Author Topic: Potential next purchase  (Read 3405 times)

Drifterrider

  • Handlebar Stache
  • *****
  • Posts: 1118
Potential next purchase
« on: April 07, 2016, 07:30:38 AM »
Here are the numbers:

List                45,000   
20% down        -9,000   
Financed       36,000   
      
5%/30            193   per month
Taxes              67   
Ins                      67   
Monthly cost    327   
      
Current rent   640   
Mgt fee            -51    
PITI                  -327   
Net monthly         262
      
Net                 3,144  per annum
Cash outlay     9,000
      
Annual return   34.90%   

Does not factor in depreciation of $1,636

Revenue       $7,680
Expense        -4,536
Depreciation -1.636

Taxable       $1,508 per year.

Thoughts????

Enough

  • Stubble
  • **
  • Posts: 182
  • Age: 31
  • Location: KY
Re: Potential next purchase
« Reply #1 on: April 07, 2016, 07:49:00 AM »
Other costs to factor in:

Vacancy ($770)
Maintenance (I use $800/yr/unit)
Tenant Placement Fee ($320-640)

iamlindoro

  • Handlebar Stache
  • *****
  • Posts: 1520
    • The Earth Awaits
Re: Potential next purchase
« Reply #2 on: April 07, 2016, 07:55:38 AM »
I think it's a big mistake the analyze a property without accounting for vacancy (8-10%), repairs (5%), capital reserves (another 5%), and tenant placement/lease renewal fees (10% vacancy means you'll pay a tenant placement once every two years or so and a lease renewal fee once every two years or so).  Adding in those items, the return on this property is much lower than the calculated 35% return.

Drifterrider

  • Handlebar Stache
  • *****
  • Posts: 1118
Re: Potential next purchase
« Reply #3 on: April 07, 2016, 08:06:06 AM »
Other costs to factor in:

Vacancy ($770)
Maintenance (I use $800/yr/unit)
Tenant Placement Fee ($320-640)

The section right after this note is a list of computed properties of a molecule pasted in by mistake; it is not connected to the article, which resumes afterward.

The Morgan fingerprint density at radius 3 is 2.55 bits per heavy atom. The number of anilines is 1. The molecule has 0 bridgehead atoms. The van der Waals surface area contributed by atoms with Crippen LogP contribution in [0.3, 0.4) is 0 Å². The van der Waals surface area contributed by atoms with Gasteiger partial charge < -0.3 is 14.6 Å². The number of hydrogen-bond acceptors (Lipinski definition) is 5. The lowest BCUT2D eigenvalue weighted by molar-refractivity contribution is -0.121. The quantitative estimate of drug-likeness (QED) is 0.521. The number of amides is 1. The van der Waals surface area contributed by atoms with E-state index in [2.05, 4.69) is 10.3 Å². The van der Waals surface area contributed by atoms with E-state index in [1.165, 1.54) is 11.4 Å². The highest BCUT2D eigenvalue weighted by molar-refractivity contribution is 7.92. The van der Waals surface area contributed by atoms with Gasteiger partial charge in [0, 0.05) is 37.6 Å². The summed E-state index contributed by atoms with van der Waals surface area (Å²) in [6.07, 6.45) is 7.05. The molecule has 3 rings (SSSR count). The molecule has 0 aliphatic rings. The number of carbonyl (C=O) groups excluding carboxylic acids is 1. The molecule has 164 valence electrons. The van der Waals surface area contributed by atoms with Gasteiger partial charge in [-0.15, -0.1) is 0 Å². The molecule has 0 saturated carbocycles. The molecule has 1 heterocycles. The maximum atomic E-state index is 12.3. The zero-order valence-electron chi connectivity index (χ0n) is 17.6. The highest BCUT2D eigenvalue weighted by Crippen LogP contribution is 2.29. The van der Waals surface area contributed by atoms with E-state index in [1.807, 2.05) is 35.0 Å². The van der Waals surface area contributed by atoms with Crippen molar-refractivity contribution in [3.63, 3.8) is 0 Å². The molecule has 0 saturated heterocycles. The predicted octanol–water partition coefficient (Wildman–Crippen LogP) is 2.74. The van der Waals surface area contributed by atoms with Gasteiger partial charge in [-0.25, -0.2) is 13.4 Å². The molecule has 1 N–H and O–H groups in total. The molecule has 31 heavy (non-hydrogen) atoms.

House is occupied.  30% of properties in that area are rentals.  The only time there are vacancies is if your house is over priced for the market or needs work./   There is no such thing as a tenant placement fee in this area.

Edited to add.  My family has had rentals in this area for 60 years.  Most tenants are very long term tenants if you don't try to squeeze them every year for higher rents.  Typically, rents on a house of this nature might rise $10 per month every other year. 



« Last Edit: April 07, 2016, 08:08:15 AM by Drifterrider »

iamlindoro

  • Handlebar Stache
  • *****
  • Posts: 1520
    • The Earth Awaits
Re: Potential next purchase
« Reply #4 on: April 07, 2016, 09:07:09 AM »
House is occupied.  30% of properties in that area are rentals.  The only time there are vacancies is if your house is over priced for the market or needs work./   There is no such thing as a tenant placement fee in this area.

Sorry, but that's silly.  Vacancy happens to every property, no matter how ideal the market.  Someone will move out and you'll have to do a deep clean or repairs on a property.  Someone will stiff you and you'll fight through an extended eviction.  Vacancy to some extent will happen no matter what.

Edited to add.  My family has had rentals in this area for 60 years.

This is the second time I have seen you mention this on this subforum when someone presents an opinion contrary to yours.  If you aren't interested in anyone else's beliefs or experience, then why even post the thread?  Someone with a 60 year family history of rental ownership shouldn't need or care what our analysis says, shouldn't miss that repairs (both incidental and capital) are must-budget items, and shouldn't wave away the idea of vacancy.  I'm not trying to attack you, I just don't understand what you were expecting as a response, here.